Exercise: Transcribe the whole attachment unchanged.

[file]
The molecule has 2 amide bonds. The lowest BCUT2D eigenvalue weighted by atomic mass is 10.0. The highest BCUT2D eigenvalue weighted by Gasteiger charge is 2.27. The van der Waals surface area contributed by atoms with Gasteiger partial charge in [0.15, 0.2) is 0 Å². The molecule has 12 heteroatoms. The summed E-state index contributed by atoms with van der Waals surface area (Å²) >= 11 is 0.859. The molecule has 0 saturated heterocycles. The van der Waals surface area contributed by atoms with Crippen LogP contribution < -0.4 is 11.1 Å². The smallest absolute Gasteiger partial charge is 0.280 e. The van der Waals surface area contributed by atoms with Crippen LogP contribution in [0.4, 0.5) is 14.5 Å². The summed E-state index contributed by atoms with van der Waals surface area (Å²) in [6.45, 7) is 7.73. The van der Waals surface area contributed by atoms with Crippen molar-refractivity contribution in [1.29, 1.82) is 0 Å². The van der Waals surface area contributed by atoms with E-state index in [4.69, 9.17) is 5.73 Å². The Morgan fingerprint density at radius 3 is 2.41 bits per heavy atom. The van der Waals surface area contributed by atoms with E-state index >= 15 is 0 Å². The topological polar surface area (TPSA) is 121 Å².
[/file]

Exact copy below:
The molecule has 2 amide bonds. The lowest BCUT2D eigenvalue weighted by atomic mass is 10.0. The highest BCUT2D eigenvalue weighted by Gasteiger charge is 2.27. The van der Waals surface area contributed by atoms with Gasteiger partial charge in [0.15, 0.2) is 0 Å². The molecule has 12 heteroatoms. The summed E-state index contributed by atoms with van der Waals surface area (Å²) >= 11 is 0.859. The molecule has 0 saturated heterocycles. The van der Waals surface area contributed by atoms with Crippen LogP contribution < -0.4 is 11.1 Å². The smallest absolute Gasteiger partial charge is 0.280 e. The van der Waals surface area contributed by atoms with Crippen LogP contribution in [0.4, 0.5) is 14.5 Å². The summed E-state index contributed by atoms with van der Waals surface area (Å²) in [6.45, 7) is 7.73. The van der Waals surface area contributed by atoms with Crippen molar-refractivity contribution in [1.29, 1.82) is 0 Å². The van der Waals surface area contributed by atoms with E-state index in [4.69, 9.17) is 5.73 Å². The Morgan fingerprint density at radius 3 is 2.41 bits per heavy atom. The van der Waals surface area contributed by atoms with E-state index >= 15 is 0 Å². The topological polar surface area (TPSA) is 121 Å².